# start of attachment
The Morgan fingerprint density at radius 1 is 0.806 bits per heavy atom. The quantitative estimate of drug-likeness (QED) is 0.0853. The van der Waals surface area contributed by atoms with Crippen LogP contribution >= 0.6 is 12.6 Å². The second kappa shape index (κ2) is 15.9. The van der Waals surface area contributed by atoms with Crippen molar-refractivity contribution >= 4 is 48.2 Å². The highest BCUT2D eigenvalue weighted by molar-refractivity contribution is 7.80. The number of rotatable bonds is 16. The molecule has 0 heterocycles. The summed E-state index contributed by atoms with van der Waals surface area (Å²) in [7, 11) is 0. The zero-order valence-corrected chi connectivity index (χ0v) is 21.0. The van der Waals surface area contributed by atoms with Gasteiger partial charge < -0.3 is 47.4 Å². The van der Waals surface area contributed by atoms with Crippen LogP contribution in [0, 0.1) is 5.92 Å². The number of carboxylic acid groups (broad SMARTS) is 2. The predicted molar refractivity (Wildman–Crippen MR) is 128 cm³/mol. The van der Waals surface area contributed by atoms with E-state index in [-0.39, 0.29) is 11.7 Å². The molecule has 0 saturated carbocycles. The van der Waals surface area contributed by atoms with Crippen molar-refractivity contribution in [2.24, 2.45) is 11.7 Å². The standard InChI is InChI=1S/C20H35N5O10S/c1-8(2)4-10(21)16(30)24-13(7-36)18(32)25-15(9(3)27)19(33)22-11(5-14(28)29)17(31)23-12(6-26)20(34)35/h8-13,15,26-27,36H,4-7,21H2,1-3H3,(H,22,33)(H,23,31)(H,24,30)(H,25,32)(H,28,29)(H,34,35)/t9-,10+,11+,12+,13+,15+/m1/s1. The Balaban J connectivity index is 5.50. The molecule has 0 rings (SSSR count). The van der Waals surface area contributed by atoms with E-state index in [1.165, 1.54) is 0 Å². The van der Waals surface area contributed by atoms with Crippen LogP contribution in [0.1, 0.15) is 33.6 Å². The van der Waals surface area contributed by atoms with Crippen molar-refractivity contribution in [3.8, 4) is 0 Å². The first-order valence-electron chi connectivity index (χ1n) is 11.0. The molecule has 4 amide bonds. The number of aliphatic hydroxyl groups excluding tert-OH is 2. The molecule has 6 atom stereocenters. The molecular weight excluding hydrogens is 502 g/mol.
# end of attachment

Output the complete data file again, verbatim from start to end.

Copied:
The Morgan fingerprint density at radius 1 is 0.806 bits per heavy atom. The quantitative estimate of drug-likeness (QED) is 0.0853. The van der Waals surface area contributed by atoms with Crippen LogP contribution >= 0.6 is 12.6 Å². The second kappa shape index (κ2) is 15.9. The van der Waals surface area contributed by atoms with Crippen molar-refractivity contribution >= 4 is 48.2 Å². The highest BCUT2D eigenvalue weighted by molar-refractivity contribution is 7.80. The number of rotatable bonds is 16. The molecule has 0 heterocycles. The summed E-state index contributed by atoms with van der Waals surface area (Å²) in [7, 11) is 0. The zero-order valence-corrected chi connectivity index (χ0v) is 21.0. The van der Waals surface area contributed by atoms with Gasteiger partial charge < -0.3 is 47.4 Å². The van der Waals surface area contributed by atoms with Crippen LogP contribution in [0, 0.1) is 5.92 Å². The number of carboxylic acid groups (broad SMARTS) is 2. The predicted molar refractivity (Wildman–Crippen MR) is 128 cm³/mol. The van der Waals surface area contributed by atoms with E-state index in [-0.39, 0.29) is 11.7 Å². The molecule has 0 saturated carbocycles. The van der Waals surface area contributed by atoms with Crippen molar-refractivity contribution in [2.24, 2.45) is 11.7 Å². The standard InChI is InChI=1S/C20H35N5O10S/c1-8(2)4-10(21)16(30)24-13(7-36)18(32)25-15(9(3)27)19(33)22-11(5-14(28)29)17(31)23-12(6-26)20(34)35/h8-13,15,26-27,36H,4-7,21H2,1-3H3,(H,22,33)(H,23,31)(H,24,30)(H,25,32)(H,28,29)(H,34,35)/t9-,10+,11+,12+,13+,15+/m1/s1. The Balaban J connectivity index is 5.50. The molecule has 0 rings (SSSR count). The van der Waals surface area contributed by atoms with E-state index in [1.165, 1.54) is 0 Å². The van der Waals surface area contributed by atoms with Crippen LogP contribution in [0.1, 0.15) is 33.6 Å². The van der Waals surface area contributed by atoms with Crippen molar-refractivity contribution in [3.8, 4) is 0 Å². The first-order valence-electron chi connectivity index (χ1n) is 11.0. The molecule has 4 amide bonds. The number of aliphatic hydroxyl groups excluding tert-OH is 2. The molecule has 6 atom stereocenters. The molecular weight excluding hydrogens is 502 g/mol.